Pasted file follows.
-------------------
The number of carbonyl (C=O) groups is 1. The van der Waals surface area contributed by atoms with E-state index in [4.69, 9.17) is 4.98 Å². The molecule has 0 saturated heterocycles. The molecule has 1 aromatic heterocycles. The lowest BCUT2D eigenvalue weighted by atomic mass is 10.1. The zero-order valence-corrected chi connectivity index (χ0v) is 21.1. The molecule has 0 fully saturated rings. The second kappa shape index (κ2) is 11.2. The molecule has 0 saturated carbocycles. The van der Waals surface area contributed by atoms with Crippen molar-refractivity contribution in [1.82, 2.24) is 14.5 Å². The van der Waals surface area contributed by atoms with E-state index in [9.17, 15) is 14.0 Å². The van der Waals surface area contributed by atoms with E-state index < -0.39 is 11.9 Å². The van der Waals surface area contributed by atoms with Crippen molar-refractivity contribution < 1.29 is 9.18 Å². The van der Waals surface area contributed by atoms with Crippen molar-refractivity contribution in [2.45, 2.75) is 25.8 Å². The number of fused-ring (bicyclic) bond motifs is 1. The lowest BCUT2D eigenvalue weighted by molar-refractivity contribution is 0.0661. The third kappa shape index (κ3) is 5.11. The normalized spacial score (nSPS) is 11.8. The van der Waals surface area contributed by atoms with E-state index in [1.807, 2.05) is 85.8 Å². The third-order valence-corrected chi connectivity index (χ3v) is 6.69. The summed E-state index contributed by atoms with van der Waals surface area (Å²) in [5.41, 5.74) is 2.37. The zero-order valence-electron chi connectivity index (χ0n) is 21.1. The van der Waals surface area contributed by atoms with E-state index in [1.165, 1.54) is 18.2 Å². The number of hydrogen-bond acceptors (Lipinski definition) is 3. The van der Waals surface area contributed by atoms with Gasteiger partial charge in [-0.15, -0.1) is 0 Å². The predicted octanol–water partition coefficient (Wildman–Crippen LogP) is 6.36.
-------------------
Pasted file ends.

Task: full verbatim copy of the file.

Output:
The number of carbonyl (C=O) groups is 1. The van der Waals surface area contributed by atoms with E-state index in [4.69, 9.17) is 4.98 Å². The molecule has 0 saturated heterocycles. The molecule has 1 aromatic heterocycles. The lowest BCUT2D eigenvalue weighted by atomic mass is 10.1. The zero-order valence-corrected chi connectivity index (χ0v) is 21.1. The molecule has 0 fully saturated rings. The second kappa shape index (κ2) is 11.2. The molecule has 0 saturated carbocycles. The van der Waals surface area contributed by atoms with Crippen molar-refractivity contribution in [1.82, 2.24) is 14.5 Å². The van der Waals surface area contributed by atoms with E-state index in [9.17, 15) is 14.0 Å². The van der Waals surface area contributed by atoms with E-state index < -0.39 is 11.9 Å². The van der Waals surface area contributed by atoms with Crippen molar-refractivity contribution < 1.29 is 9.18 Å². The van der Waals surface area contributed by atoms with Crippen molar-refractivity contribution in [2.45, 2.75) is 25.8 Å². The number of fused-ring (bicyclic) bond motifs is 1. The lowest BCUT2D eigenvalue weighted by molar-refractivity contribution is 0.0661. The third kappa shape index (κ3) is 5.11. The normalized spacial score (nSPS) is 11.8. The van der Waals surface area contributed by atoms with E-state index in [1.807, 2.05) is 85.8 Å². The third-order valence-corrected chi connectivity index (χ3v) is 6.69. The summed E-state index contributed by atoms with van der Waals surface area (Å²) in [5.41, 5.74) is 2.37. The zero-order valence-electron chi connectivity index (χ0n) is 21.1. The van der Waals surface area contributed by atoms with E-state index in [1.165, 1.54) is 18.2 Å². The number of hydrogen-bond acceptors (Lipinski definition) is 3. The van der Waals surface area contributed by atoms with Gasteiger partial charge in [-0.15, -0.1) is 0 Å². The predicted octanol–water partition coefficient (Wildman–Crippen LogP) is 6.36.